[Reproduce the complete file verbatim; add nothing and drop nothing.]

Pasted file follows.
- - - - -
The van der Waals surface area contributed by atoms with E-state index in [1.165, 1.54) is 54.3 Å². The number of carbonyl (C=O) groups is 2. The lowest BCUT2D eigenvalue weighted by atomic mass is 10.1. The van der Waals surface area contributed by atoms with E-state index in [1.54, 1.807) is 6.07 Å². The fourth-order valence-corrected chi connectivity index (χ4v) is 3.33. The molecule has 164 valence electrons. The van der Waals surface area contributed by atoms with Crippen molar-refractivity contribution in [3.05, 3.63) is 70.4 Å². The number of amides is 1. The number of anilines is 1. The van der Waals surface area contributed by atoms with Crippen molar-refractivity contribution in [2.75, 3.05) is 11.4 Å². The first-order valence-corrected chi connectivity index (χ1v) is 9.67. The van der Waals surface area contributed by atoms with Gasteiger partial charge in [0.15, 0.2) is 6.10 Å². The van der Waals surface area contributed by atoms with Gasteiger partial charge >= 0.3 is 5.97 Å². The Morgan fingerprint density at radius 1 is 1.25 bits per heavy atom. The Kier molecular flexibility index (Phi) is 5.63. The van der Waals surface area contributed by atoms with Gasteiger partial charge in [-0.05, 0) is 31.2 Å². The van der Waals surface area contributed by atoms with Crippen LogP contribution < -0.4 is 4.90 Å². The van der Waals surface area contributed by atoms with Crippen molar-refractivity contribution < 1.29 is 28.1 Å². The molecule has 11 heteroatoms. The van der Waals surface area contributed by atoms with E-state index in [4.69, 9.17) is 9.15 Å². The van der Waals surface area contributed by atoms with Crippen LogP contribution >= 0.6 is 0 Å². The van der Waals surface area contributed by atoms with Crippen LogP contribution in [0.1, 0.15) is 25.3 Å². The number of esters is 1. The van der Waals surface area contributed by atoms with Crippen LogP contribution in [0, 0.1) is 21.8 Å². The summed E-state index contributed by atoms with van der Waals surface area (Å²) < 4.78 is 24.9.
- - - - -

The van der Waals surface area contributed by atoms with E-state index in [1.165, 1.54) is 54.3 Å². The number of carbonyl (C=O) groups is 2. The lowest BCUT2D eigenvalue weighted by atomic mass is 10.1. The van der Waals surface area contributed by atoms with E-state index in [1.54, 1.807) is 6.07 Å². The fourth-order valence-corrected chi connectivity index (χ4v) is 3.33. The molecule has 164 valence electrons. The van der Waals surface area contributed by atoms with Crippen molar-refractivity contribution in [3.05, 3.63) is 70.4 Å². The number of amides is 1. The number of anilines is 1. The van der Waals surface area contributed by atoms with Crippen molar-refractivity contribution in [2.75, 3.05) is 11.4 Å². The first-order valence-corrected chi connectivity index (χ1v) is 9.67. The van der Waals surface area contributed by atoms with Gasteiger partial charge in [0.15, 0.2) is 6.10 Å². The van der Waals surface area contributed by atoms with Gasteiger partial charge >= 0.3 is 5.97 Å². The Morgan fingerprint density at radius 1 is 1.25 bits per heavy atom. The Kier molecular flexibility index (Phi) is 5.63. The van der Waals surface area contributed by atoms with Gasteiger partial charge in [-0.05, 0) is 31.2 Å². The van der Waals surface area contributed by atoms with Crippen LogP contribution < -0.4 is 4.90 Å². The van der Waals surface area contributed by atoms with Crippen molar-refractivity contribution < 1.29 is 28.1 Å². The molecule has 11 heteroatoms. The van der Waals surface area contributed by atoms with E-state index in [4.69, 9.17) is 9.15 Å². The van der Waals surface area contributed by atoms with Crippen LogP contribution >= 0.6 is 0 Å². The van der Waals surface area contributed by atoms with Crippen LogP contribution in [0.1, 0.15) is 25.3 Å². The number of esters is 1. The van der Waals surface area contributed by atoms with Crippen LogP contribution in [0, 0.1) is 21.8 Å². The summed E-state index contributed by atoms with van der Waals surface area (Å²) < 4.78 is 24.9.